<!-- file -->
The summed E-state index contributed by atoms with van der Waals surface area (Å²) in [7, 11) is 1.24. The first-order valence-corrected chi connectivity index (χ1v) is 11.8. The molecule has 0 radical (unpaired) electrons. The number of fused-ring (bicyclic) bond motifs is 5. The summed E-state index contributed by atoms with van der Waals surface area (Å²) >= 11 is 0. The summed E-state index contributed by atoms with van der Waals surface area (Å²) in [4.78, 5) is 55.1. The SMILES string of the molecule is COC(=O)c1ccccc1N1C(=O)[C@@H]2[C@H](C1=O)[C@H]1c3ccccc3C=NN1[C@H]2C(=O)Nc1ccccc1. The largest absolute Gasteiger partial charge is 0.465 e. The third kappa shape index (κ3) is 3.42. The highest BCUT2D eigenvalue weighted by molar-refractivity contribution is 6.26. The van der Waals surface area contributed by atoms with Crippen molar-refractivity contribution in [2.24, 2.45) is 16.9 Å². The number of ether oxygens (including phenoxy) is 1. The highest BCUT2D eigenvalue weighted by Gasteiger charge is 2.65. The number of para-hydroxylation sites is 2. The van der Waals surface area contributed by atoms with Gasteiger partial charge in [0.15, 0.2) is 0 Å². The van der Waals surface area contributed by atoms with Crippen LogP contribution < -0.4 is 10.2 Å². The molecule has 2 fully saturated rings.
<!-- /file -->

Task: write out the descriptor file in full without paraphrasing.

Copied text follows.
The summed E-state index contributed by atoms with van der Waals surface area (Å²) in [7, 11) is 1.24. The first-order valence-corrected chi connectivity index (χ1v) is 11.8. The molecule has 0 radical (unpaired) electrons. The number of fused-ring (bicyclic) bond motifs is 5. The summed E-state index contributed by atoms with van der Waals surface area (Å²) >= 11 is 0. The summed E-state index contributed by atoms with van der Waals surface area (Å²) in [4.78, 5) is 55.1. The SMILES string of the molecule is COC(=O)c1ccccc1N1C(=O)[C@@H]2[C@H](C1=O)[C@H]1c3ccccc3C=NN1[C@H]2C(=O)Nc1ccccc1. The largest absolute Gasteiger partial charge is 0.465 e. The third kappa shape index (κ3) is 3.42. The highest BCUT2D eigenvalue weighted by molar-refractivity contribution is 6.26. The van der Waals surface area contributed by atoms with Crippen molar-refractivity contribution in [2.24, 2.45) is 16.9 Å². The number of ether oxygens (including phenoxy) is 1. The highest BCUT2D eigenvalue weighted by Gasteiger charge is 2.65. The number of para-hydroxylation sites is 2. The van der Waals surface area contributed by atoms with Gasteiger partial charge in [0.15, 0.2) is 0 Å². The van der Waals surface area contributed by atoms with Crippen LogP contribution < -0.4 is 10.2 Å². The molecule has 2 fully saturated rings.